"These results don't mean that people should start drinking wine or drink more wine than they usually do," Dr. Thomas Truelsen, who led the study, said in a statement.
Of course, it is all offset by this article, found on the same news page of Yahoo.com:
LONDON (Reuters) - Alcohol may be good for the heart but a daily glass of wine or beer can increase a woman's risk of breast cancer (news - web sites), researchers said on Tuesday.
One unit, or 10 grams of alcohol per day, raises a woman's chances of developing the disease by about seven percent but smoking, which is linked to a range of other diseases and different cancers, does not contribute to the illness.
[Hmmm. I have to decide if I want breast cancer or dementia, right?]
A little HOUSE update. I stopped by this morning and there was quite a bit of work going on. James, the carpenter, and his crew were there - they've set up the Living Room as a workshop and were busy milling the door frames and Gallery railings. The Kitchen is framed in and drywalled, as are most of the main walls. The main roof leak is apparently fixed, but there were a few little ones going on. I guess it's one good reason for rain - you can tell where the leaks are! At least there doesn't seem to be water getting in the neighbor's basement lately.
The minor highlight for me today - the laundry chute is in! It's great - it goes from the Master Bedroom closet directly into the laundry room closet where a hamper or cart can be placed beneath it.
From the "Do As I Say" File, comes this little tidbit:
Lantana, Fla. (AP) -- The author of two books on stupidity has been charged with trying to meet a teenager on line for the purpose of sex.
Sixty-one-year-old James Welles has written books called "The Story of Stupidity" and "Understanding Stupidity." Both are about the dumb moves people make.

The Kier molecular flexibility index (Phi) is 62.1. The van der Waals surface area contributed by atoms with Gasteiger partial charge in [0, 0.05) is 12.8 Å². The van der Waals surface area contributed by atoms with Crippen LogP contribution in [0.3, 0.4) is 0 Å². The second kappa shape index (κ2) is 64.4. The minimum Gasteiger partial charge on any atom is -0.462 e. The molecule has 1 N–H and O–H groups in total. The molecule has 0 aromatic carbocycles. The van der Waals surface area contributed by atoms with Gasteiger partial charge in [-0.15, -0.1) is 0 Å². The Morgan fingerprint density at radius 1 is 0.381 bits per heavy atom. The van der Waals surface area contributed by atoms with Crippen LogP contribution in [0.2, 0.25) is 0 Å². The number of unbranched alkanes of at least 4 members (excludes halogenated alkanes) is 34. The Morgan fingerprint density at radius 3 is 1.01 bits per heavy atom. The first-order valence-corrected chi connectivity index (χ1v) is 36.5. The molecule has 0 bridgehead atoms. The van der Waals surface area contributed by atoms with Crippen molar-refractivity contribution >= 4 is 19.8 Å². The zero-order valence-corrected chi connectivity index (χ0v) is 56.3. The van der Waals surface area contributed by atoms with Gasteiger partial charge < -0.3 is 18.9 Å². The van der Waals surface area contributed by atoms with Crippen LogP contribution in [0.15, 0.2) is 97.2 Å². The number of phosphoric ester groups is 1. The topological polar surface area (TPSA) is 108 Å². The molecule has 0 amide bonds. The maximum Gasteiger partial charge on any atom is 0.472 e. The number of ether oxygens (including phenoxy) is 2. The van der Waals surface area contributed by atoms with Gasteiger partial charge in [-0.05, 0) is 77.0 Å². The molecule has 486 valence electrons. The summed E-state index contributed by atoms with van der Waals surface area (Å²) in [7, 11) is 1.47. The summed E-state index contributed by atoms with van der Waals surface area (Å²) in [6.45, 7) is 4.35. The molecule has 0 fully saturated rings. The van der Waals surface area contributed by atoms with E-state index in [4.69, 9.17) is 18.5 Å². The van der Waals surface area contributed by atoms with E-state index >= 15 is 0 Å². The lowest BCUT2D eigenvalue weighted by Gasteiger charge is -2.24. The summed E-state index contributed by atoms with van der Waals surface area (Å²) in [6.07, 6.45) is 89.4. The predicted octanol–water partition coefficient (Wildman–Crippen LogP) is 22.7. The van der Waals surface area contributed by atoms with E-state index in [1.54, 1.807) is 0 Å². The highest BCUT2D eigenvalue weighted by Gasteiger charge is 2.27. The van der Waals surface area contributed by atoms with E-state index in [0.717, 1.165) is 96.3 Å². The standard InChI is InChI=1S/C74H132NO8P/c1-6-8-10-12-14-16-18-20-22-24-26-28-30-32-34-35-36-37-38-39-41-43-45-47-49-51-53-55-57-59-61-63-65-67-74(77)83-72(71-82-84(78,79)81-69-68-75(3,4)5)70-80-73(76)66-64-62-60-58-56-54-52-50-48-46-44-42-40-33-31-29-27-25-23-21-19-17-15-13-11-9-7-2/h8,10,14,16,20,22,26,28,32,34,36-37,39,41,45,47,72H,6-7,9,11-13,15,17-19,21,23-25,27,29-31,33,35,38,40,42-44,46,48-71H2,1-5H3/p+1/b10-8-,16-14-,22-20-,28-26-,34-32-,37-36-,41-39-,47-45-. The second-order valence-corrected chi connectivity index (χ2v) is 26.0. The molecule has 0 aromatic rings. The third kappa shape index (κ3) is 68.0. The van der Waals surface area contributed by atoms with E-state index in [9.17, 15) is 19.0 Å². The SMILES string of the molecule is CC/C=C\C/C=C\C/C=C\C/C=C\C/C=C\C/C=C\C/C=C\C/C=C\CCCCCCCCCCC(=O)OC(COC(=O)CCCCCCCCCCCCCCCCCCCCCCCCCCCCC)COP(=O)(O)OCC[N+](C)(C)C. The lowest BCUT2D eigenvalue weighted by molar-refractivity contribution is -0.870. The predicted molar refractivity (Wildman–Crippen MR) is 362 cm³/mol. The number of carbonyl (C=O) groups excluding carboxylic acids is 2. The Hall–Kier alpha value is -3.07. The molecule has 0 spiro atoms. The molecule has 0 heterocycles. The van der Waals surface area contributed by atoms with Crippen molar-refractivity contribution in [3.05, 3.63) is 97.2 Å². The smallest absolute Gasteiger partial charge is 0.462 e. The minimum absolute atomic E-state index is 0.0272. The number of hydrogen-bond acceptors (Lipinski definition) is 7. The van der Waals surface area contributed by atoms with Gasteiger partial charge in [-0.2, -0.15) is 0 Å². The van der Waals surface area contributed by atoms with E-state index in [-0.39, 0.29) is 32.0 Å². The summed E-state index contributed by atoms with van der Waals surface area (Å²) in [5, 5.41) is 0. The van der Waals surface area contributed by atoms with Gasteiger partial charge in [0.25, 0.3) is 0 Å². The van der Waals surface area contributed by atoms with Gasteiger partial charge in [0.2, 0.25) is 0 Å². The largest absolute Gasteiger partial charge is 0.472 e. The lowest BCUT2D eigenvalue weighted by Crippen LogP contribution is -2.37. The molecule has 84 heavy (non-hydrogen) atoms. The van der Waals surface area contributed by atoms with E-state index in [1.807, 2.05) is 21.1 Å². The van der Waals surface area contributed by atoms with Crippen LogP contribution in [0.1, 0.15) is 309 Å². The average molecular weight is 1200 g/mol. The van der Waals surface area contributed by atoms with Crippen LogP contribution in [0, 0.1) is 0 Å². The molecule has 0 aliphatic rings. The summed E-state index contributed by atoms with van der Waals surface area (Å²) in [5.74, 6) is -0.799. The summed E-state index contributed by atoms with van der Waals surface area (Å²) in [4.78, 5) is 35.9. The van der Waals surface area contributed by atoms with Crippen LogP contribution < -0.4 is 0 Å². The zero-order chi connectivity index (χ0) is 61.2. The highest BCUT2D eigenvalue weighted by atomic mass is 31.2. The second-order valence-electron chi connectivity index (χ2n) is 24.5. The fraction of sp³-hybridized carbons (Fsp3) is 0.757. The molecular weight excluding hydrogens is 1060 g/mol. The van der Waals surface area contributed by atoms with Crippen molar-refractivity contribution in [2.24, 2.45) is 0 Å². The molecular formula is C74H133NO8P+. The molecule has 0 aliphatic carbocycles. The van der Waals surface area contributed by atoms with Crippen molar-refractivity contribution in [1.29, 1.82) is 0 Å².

Welles now faces a charge in Lantana, Florida, with using the computer to set up a date with a 15-year-old girl. But the "girl" was really a 40-year-old undercover detective.
[Say, I bet he could write a great final installment for the trilogy. He'll probably have quite a bit of time on his hands.]
Actually, I wasn't quite through having fun with this one, so I went on the Amazon.com website and read the Reader Reviews of his books. My favorite, hopefully written prior to his fingerprinting and mugshot:
Welles amalgamates the choicest bits of thinking from hundreds of the brightest brains of the West into one coherent book. Whenever I read a work, usually I can sense the mental limits of the writer already after a few pages. Of the many thousand book I read in my life, Welles' is the only one where I simply couldn't sense his limits. One wonders, does Welles have an unlimited IQ?
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Quote du jour:
"We never really know what stupidity is until we have experimented on ourselves."
-- Paul Gauguin (1848 - 1903)
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